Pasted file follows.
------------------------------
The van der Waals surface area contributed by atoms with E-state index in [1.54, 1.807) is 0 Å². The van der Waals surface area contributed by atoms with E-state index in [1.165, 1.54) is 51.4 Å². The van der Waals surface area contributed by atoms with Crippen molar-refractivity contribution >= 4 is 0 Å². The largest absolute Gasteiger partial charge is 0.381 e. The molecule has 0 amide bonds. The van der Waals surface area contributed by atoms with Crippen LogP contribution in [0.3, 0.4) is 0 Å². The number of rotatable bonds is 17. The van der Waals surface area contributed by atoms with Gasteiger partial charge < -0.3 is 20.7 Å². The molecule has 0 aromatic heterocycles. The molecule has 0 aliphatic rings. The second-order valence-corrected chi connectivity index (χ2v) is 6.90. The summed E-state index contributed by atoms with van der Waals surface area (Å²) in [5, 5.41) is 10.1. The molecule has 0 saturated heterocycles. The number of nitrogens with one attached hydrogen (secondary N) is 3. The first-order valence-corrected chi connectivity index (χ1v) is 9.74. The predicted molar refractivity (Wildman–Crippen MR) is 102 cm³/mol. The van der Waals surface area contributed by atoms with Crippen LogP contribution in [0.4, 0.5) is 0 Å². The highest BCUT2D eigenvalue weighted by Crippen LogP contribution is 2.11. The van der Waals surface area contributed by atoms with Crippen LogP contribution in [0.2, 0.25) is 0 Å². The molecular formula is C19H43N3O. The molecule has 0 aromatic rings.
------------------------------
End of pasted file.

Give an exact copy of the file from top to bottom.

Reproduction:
The van der Waals surface area contributed by atoms with E-state index in [1.54, 1.807) is 0 Å². The van der Waals surface area contributed by atoms with E-state index in [1.165, 1.54) is 51.4 Å². The van der Waals surface area contributed by atoms with Crippen molar-refractivity contribution >= 4 is 0 Å². The largest absolute Gasteiger partial charge is 0.381 e. The molecule has 0 amide bonds. The van der Waals surface area contributed by atoms with Crippen LogP contribution in [0.3, 0.4) is 0 Å². The number of rotatable bonds is 17. The van der Waals surface area contributed by atoms with Gasteiger partial charge < -0.3 is 20.7 Å². The molecule has 0 aromatic heterocycles. The molecule has 0 aliphatic rings. The second-order valence-corrected chi connectivity index (χ2v) is 6.90. The summed E-state index contributed by atoms with van der Waals surface area (Å²) in [5, 5.41) is 10.1. The molecule has 0 saturated heterocycles. The number of nitrogens with one attached hydrogen (secondary N) is 3. The first-order valence-corrected chi connectivity index (χ1v) is 9.74. The predicted molar refractivity (Wildman–Crippen MR) is 102 cm³/mol. The van der Waals surface area contributed by atoms with Crippen LogP contribution in [0.4, 0.5) is 0 Å². The highest BCUT2D eigenvalue weighted by Crippen LogP contribution is 2.11. The van der Waals surface area contributed by atoms with Crippen LogP contribution in [0.2, 0.25) is 0 Å². The molecular formula is C19H43N3O. The molecule has 0 aromatic rings.